This is when fraudsters cold-call you and make you believe you are speaking to a member of staff from a trusted organisation such as the bank or a government department. They may try and persuade you into thinking you have been a victim of fraud and ask you to share personal and banking details.

Scammers can also make the caller display on your phone show an official telephone number. This is known as 'number spoofing'. This can make you think the call is from a real organisation, like your bank, utility company or HMRC.

Ways to protect yourself from telephone scams

  • Register with the Telephone Preference Service to opt out of unsolicited sales and marketing calls. 
  • Never give out your personal and banking information if you are unsure of the sender.
  • If you are in doubt, hang up the call and call the organisation directly using the contact details on their website.
  • If possible, call the organisation back from a different telephone as scammers can stay on the line without you knowing. 
  • If it is not possible, wait a short while before returning the call.

Online scams

This type of scam can include romance scams, holiday scams, ticketing scams and copycat websites. Scammers use online marketplaces and social media to target sell you fake goods or goods that do not exist.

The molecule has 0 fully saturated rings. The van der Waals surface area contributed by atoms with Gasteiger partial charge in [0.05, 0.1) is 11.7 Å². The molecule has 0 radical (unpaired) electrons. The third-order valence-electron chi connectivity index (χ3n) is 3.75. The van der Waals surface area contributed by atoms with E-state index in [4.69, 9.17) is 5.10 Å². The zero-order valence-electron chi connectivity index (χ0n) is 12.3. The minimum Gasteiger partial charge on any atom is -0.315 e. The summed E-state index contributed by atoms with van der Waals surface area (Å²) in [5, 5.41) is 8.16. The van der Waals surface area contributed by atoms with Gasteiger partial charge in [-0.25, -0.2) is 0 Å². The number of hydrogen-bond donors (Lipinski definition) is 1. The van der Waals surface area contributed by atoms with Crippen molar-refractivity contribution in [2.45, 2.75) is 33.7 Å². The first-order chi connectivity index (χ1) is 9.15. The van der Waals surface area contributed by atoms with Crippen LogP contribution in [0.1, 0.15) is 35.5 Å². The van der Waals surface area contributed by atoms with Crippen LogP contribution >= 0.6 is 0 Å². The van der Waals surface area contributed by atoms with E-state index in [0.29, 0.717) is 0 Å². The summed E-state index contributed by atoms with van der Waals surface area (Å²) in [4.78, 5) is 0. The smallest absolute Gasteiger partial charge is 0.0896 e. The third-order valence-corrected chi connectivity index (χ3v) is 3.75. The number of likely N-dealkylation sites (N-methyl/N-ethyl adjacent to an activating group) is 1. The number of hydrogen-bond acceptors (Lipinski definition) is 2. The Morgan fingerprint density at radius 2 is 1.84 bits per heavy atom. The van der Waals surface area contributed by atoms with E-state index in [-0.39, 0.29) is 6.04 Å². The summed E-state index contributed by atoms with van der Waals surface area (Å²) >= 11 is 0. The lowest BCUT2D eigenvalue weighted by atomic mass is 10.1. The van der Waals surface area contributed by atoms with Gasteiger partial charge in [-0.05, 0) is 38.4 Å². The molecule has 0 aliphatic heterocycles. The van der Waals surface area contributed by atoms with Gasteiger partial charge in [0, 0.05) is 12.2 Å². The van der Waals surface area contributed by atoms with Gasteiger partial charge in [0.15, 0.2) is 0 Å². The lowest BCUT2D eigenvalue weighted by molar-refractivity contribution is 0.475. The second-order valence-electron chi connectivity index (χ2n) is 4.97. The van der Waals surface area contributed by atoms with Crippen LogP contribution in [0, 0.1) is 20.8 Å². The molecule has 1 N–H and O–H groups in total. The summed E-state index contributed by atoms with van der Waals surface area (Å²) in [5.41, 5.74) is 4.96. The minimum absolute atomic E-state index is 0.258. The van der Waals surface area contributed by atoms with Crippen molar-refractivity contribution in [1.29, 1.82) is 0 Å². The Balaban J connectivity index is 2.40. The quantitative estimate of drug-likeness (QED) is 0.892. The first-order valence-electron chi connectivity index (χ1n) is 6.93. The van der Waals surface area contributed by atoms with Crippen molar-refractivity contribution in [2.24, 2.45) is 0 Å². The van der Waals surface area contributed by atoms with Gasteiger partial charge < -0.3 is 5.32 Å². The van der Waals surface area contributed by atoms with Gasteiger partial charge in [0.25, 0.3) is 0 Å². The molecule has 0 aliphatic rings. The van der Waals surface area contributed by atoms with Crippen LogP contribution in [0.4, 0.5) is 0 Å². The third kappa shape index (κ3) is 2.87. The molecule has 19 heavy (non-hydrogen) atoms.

How to protect yourself from online scams

  • Check the web address of the website you are being directed to. Most shopping websites end with ‘’ or ‘.com’. Official UK Government or public body websites end with '' and ''
  • Is the advert offering expensive items at a low price? Stop and think – is this too good to be true?
  • Check if the web address has ‘https’ and a padlock icon in the browser bar. The ‘s’ stands for secure and together with the padlock are an indication the website is safe.
  • Never make payment for goods by bank transfer. When paying by credit or debit card you have some rights to get your money back.
  • If using a third-party payment processor, be wary of additional discounts being offered if you are asked to pay by an alternative method to avoid fees.